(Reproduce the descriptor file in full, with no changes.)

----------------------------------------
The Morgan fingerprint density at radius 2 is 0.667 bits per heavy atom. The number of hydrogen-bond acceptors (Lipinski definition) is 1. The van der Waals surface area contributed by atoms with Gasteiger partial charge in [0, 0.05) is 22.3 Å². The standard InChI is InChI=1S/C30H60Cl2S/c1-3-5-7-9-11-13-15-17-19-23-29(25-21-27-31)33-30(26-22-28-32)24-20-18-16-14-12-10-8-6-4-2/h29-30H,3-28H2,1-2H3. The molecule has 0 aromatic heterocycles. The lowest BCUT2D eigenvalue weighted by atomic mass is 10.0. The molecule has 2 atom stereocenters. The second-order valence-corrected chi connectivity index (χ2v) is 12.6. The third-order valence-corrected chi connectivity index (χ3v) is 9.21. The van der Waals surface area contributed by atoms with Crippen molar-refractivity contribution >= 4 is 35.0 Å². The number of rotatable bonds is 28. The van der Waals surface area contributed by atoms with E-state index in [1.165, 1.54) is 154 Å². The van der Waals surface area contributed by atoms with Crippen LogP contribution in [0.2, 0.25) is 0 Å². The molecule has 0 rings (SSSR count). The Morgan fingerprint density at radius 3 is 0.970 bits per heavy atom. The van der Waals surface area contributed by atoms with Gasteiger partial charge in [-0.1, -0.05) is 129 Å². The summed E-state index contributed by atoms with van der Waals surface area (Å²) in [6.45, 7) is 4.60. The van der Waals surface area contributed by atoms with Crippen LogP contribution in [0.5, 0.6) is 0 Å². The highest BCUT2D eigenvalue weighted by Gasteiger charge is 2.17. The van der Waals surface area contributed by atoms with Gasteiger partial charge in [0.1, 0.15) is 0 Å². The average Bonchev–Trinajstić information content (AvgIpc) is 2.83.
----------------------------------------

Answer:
The Morgan fingerprint density at radius 2 is 0.667 bits per heavy atom. The number of hydrogen-bond acceptors (Lipinski definition) is 1. The van der Waals surface area contributed by atoms with Gasteiger partial charge in [0, 0.05) is 22.3 Å². The standard InChI is InChI=1S/C30H60Cl2S/c1-3-5-7-9-11-13-15-17-19-23-29(25-21-27-31)33-30(26-22-28-32)24-20-18-16-14-12-10-8-6-4-2/h29-30H,3-28H2,1-2H3. The molecule has 0 aromatic heterocycles. The lowest BCUT2D eigenvalue weighted by atomic mass is 10.0. The molecule has 2 atom stereocenters. The second-order valence-corrected chi connectivity index (χ2v) is 12.6. The third-order valence-corrected chi connectivity index (χ3v) is 9.21. The van der Waals surface area contributed by atoms with Crippen molar-refractivity contribution >= 4 is 35.0 Å². The number of rotatable bonds is 28. The van der Waals surface area contributed by atoms with E-state index in [1.165, 1.54) is 154 Å². The van der Waals surface area contributed by atoms with Crippen LogP contribution in [0.2, 0.25) is 0 Å². The molecule has 0 rings (SSSR count). The Morgan fingerprint density at radius 3 is 0.970 bits per heavy atom. The van der Waals surface area contributed by atoms with Gasteiger partial charge in [-0.1, -0.05) is 129 Å². The summed E-state index contributed by atoms with van der Waals surface area (Å²) in [6.45, 7) is 4.60. The van der Waals surface area contributed by atoms with Crippen LogP contribution in [0.5, 0.6) is 0 Å². The highest BCUT2D eigenvalue weighted by Gasteiger charge is 2.17. The van der Waals surface area contributed by atoms with Gasteiger partial charge in [0.1, 0.15) is 0 Å². The average Bonchev–Trinajstić information content (AvgIpc) is 2.83.